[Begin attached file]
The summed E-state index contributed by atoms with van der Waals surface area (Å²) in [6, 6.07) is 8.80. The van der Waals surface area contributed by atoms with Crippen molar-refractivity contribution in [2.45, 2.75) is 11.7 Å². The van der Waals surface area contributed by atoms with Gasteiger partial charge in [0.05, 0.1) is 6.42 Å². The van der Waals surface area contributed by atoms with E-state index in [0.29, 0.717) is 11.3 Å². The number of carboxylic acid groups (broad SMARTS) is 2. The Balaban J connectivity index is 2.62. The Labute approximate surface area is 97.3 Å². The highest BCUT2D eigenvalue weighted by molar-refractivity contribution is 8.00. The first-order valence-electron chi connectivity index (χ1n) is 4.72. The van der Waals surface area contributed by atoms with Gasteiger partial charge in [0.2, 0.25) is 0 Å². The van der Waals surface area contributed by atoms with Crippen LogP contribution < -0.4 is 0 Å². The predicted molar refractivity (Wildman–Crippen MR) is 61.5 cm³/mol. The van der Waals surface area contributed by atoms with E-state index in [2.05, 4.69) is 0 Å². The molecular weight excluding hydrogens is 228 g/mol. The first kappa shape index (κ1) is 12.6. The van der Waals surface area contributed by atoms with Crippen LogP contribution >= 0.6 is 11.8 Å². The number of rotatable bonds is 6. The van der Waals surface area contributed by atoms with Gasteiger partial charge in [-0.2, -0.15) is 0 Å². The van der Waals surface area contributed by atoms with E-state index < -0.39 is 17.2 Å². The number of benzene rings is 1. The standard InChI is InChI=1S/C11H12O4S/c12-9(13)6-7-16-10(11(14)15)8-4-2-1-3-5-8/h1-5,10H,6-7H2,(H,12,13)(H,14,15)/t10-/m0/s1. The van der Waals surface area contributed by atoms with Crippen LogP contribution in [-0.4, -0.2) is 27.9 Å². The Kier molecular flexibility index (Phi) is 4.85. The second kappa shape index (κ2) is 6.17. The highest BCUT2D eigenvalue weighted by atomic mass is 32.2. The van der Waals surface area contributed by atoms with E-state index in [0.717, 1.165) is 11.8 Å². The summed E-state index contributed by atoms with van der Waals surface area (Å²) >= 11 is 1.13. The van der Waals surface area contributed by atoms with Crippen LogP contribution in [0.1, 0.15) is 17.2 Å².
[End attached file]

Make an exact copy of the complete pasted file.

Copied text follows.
The summed E-state index contributed by atoms with van der Waals surface area (Å²) in [6, 6.07) is 8.80. The van der Waals surface area contributed by atoms with Crippen molar-refractivity contribution in [2.45, 2.75) is 11.7 Å². The van der Waals surface area contributed by atoms with Gasteiger partial charge in [0.05, 0.1) is 6.42 Å². The van der Waals surface area contributed by atoms with E-state index in [0.29, 0.717) is 11.3 Å². The number of carboxylic acid groups (broad SMARTS) is 2. The Balaban J connectivity index is 2.62. The Labute approximate surface area is 97.3 Å². The highest BCUT2D eigenvalue weighted by molar-refractivity contribution is 8.00. The first-order valence-electron chi connectivity index (χ1n) is 4.72. The van der Waals surface area contributed by atoms with Gasteiger partial charge in [0.2, 0.25) is 0 Å². The van der Waals surface area contributed by atoms with Crippen LogP contribution < -0.4 is 0 Å². The predicted molar refractivity (Wildman–Crippen MR) is 61.5 cm³/mol. The van der Waals surface area contributed by atoms with E-state index in [2.05, 4.69) is 0 Å². The molecular weight excluding hydrogens is 228 g/mol. The first kappa shape index (κ1) is 12.6. The van der Waals surface area contributed by atoms with Crippen LogP contribution >= 0.6 is 11.8 Å². The number of rotatable bonds is 6. The van der Waals surface area contributed by atoms with Gasteiger partial charge in [-0.2, -0.15) is 0 Å². The van der Waals surface area contributed by atoms with E-state index < -0.39 is 17.2 Å². The number of benzene rings is 1. The standard InChI is InChI=1S/C11H12O4S/c12-9(13)6-7-16-10(11(14)15)8-4-2-1-3-5-8/h1-5,10H,6-7H2,(H,12,13)(H,14,15)/t10-/m0/s1. The van der Waals surface area contributed by atoms with Crippen LogP contribution in [-0.4, -0.2) is 27.9 Å². The Kier molecular flexibility index (Phi) is 4.85. The second kappa shape index (κ2) is 6.17. The highest BCUT2D eigenvalue weighted by atomic mass is 32.2. The van der Waals surface area contributed by atoms with E-state index in [0.717, 1.165) is 11.8 Å². The summed E-state index contributed by atoms with van der Waals surface area (Å²) >= 11 is 1.13. The van der Waals surface area contributed by atoms with Crippen LogP contribution in [0.1, 0.15) is 17.2 Å².